2022 Monaco Grand Prix – Saturday
THE ROAD TO POLE
- It was a fifth pole position from seven races for Ferrari driver Charles Leclerc, who used the P Zero Red soft tyre from start to finish of qualifying, just like the rest of the field.
- Conditions were dry and warm throughout the hour-long session, which historically has a vital influence on the race outcome in Monaco, with qualifying getting underway in temperatures of 30 degrees ambient and 45 degrees on track.
- Qualifying ended 30 seconds early following a pile-up at Portier – meaning that the final Q3 runs couldn't be completed – with a brief red flag in Q1 providing the only other interruption. The drivers involved in the Q3 collision were Ferrari’s Carlos Sainz and Red Bull’s Sergio Perez, who nonetheless start from second and third on the grid respectively tomorrow.
- The Pirelli Pole Position Award was presented by Greg Maffei, the President and Chief Executive Officer of Liberty Media Corporation: Formula 1’s owners.
The 78-lap Monaco Grand Prix has often been compared to a spin of the roulette wheel at the Principality’s famous casino – and tomorrow’s race could be more mixed up than most, as there is a risk of rain predicted.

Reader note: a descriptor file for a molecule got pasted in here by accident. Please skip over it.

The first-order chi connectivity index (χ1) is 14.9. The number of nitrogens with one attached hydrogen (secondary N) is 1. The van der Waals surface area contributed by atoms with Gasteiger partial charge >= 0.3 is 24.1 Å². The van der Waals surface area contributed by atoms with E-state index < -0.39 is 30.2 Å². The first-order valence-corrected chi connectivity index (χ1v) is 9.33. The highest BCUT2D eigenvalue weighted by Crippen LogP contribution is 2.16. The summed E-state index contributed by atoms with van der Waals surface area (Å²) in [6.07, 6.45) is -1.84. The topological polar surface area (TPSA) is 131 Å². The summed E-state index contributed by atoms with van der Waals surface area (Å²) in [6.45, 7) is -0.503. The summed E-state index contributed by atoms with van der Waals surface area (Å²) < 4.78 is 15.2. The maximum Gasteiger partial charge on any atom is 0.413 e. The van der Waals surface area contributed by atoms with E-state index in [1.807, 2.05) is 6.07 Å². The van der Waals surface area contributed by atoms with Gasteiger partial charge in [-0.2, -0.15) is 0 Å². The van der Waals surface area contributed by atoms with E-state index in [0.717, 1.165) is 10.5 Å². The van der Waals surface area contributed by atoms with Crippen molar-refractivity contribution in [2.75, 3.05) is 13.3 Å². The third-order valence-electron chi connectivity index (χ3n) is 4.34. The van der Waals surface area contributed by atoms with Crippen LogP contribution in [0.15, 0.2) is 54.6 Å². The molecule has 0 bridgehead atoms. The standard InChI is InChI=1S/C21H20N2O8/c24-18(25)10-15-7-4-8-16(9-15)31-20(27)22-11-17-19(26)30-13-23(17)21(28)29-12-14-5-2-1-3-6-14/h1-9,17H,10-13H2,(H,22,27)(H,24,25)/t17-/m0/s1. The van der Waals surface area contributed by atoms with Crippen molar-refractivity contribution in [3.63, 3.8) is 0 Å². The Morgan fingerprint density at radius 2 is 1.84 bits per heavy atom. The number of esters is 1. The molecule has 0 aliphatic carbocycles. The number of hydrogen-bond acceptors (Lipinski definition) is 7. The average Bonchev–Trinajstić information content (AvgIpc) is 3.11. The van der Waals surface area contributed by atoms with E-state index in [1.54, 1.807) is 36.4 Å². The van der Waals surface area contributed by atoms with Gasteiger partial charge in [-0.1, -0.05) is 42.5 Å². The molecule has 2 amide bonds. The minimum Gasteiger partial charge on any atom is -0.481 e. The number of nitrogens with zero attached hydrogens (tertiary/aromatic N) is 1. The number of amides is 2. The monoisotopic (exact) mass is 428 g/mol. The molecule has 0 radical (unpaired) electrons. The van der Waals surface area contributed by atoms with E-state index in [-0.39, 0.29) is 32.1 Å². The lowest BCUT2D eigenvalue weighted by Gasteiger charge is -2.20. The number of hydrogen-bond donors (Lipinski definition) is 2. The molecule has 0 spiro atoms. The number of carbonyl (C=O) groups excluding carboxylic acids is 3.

The only certainty is that this should be a one-stopper, under normal circumstances. However, wear is slightly higher than expected, although degradation is manageable. As a result, the hard becomes a viable race tyre: giving teams plenty of options both when it comes to the timing of the stops and which compounds to use.
There’s a high safety car probability in Monaco with the walls being so close (although the marshals are experts at removing stranded cars quickly) so teams aim to capitalise on those moments for a ‘cheap’ pit stop. The problem is that these moments are by nature unpredictable...
The fastest way in theory would be to start on the P Zero Red soft and then finish on the P Zero White hard but starting on P Zero Yellow medium and then finishing on the hard is very close to that too – with the bonus of offering maximum flexibility, given the wear rate anticipated.
If it rains though, that’s another story entirely – with the potential to do the entire race on just one set of wet or intermediate tyres…
“From our point of view, it was a straightforward qualifying, with the soft tyre used from start to finish and no significant interruptions despite the red flags at the beginning and end of the sessions. The track continued to evolve, so finding a gap in the traffic at the right time was as always the key today. Although there was a bit more cloud cover than we saw earlier, temperatures were still quite high. Now the focus switches to the race, with a chance of rain forecast and maybe cooler temperatures. Whatever happens, a variety of strategies is possible, with all three of the compounds having already showed that they have an important role to play. The soft was an essential ingredient to qualifying, but with the wear that’s been noted, the medium and hard tyres are likely to be the focus of the race tomorrow.”